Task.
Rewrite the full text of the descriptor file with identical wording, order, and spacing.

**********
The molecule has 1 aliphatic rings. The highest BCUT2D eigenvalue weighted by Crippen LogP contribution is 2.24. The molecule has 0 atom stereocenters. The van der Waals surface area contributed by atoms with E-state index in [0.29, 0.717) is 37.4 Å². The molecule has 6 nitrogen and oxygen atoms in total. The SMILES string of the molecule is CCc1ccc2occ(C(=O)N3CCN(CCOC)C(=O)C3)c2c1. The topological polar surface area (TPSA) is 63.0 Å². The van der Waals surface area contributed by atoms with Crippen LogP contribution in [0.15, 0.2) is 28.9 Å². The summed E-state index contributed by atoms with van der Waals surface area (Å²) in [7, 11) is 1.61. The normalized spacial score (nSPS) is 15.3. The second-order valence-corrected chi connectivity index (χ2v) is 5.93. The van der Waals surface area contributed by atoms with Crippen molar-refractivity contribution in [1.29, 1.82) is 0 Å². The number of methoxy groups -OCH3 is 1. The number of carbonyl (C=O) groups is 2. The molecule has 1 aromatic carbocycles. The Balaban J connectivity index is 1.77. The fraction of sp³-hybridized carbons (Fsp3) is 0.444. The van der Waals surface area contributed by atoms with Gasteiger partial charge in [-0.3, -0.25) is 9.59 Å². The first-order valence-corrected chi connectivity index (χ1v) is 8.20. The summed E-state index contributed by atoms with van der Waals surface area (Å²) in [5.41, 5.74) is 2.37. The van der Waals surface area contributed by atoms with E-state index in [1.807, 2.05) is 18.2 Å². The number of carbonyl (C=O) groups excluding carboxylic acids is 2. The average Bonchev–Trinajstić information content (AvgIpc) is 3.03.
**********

The molecule has 1 aliphatic rings. The highest BCUT2D eigenvalue weighted by Crippen LogP contribution is 2.24. The molecule has 0 atom stereocenters. The van der Waals surface area contributed by atoms with E-state index in [0.29, 0.717) is 37.4 Å². The molecule has 6 nitrogen and oxygen atoms in total. The SMILES string of the molecule is CCc1ccc2occ(C(=O)N3CCN(CCOC)C(=O)C3)c2c1. The topological polar surface area (TPSA) is 63.0 Å². The van der Waals surface area contributed by atoms with Crippen LogP contribution in [0.15, 0.2) is 28.9 Å². The summed E-state index contributed by atoms with van der Waals surface area (Å²) in [7, 11) is 1.61. The normalized spacial score (nSPS) is 15.3. The second-order valence-corrected chi connectivity index (χ2v) is 5.93. The van der Waals surface area contributed by atoms with Crippen molar-refractivity contribution in [1.29, 1.82) is 0 Å². The number of methoxy groups -OCH3 is 1. The number of carbonyl (C=O) groups is 2. The molecule has 1 aromatic carbocycles. The Balaban J connectivity index is 1.77. The fraction of sp³-hybridized carbons (Fsp3) is 0.444. The van der Waals surface area contributed by atoms with Gasteiger partial charge in [-0.3, -0.25) is 9.59 Å². The first-order valence-corrected chi connectivity index (χ1v) is 8.20. The summed E-state index contributed by atoms with van der Waals surface area (Å²) in [5.41, 5.74) is 2.37. The van der Waals surface area contributed by atoms with E-state index in [1.807, 2.05) is 18.2 Å². The number of carbonyl (C=O) groups excluding carboxylic acids is 2. The average Bonchev–Trinajstić information content (AvgIpc) is 3.03.